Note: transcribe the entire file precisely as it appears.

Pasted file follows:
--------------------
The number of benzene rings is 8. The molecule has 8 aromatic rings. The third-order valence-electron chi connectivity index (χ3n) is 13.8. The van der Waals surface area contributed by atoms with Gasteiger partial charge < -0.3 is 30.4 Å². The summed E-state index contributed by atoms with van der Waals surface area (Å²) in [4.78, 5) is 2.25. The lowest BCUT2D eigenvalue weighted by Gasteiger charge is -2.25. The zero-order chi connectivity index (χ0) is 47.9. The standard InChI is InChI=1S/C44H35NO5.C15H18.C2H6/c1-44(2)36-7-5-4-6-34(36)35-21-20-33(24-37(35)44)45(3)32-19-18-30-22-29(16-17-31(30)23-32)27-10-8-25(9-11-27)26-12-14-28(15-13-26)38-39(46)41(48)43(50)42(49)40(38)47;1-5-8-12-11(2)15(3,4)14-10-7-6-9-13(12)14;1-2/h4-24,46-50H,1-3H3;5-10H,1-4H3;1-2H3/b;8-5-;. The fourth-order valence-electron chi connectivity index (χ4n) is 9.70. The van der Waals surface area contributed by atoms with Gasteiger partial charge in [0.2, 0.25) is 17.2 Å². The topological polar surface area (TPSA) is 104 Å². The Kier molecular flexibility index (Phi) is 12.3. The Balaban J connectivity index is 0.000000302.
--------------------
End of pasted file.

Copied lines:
The number of benzene rings is 8. The molecule has 8 aromatic rings. The third-order valence-electron chi connectivity index (χ3n) is 13.8. The van der Waals surface area contributed by atoms with Gasteiger partial charge < -0.3 is 30.4 Å². The summed E-state index contributed by atoms with van der Waals surface area (Å²) in [4.78, 5) is 2.25. The lowest BCUT2D eigenvalue weighted by Gasteiger charge is -2.25. The zero-order chi connectivity index (χ0) is 47.9. The standard InChI is InChI=1S/C44H35NO5.C15H18.C2H6/c1-44(2)36-7-5-4-6-34(36)35-21-20-33(24-37(35)44)45(3)32-19-18-30-22-29(16-17-31(30)23-32)27-10-8-25(9-11-27)26-12-14-28(15-13-26)38-39(46)41(48)43(50)42(49)40(38)47;1-5-8-12-11(2)15(3,4)14-10-7-6-9-13(12)14;1-2/h4-24,46-50H,1-3H3;5-10H,1-4H3;1-2H3/b;8-5-;. The fourth-order valence-electron chi connectivity index (χ4n) is 9.70. The van der Waals surface area contributed by atoms with Gasteiger partial charge in [0.2, 0.25) is 17.2 Å². The topological polar surface area (TPSA) is 104 Å². The Kier molecular flexibility index (Phi) is 12.3. The Balaban J connectivity index is 0.000000302.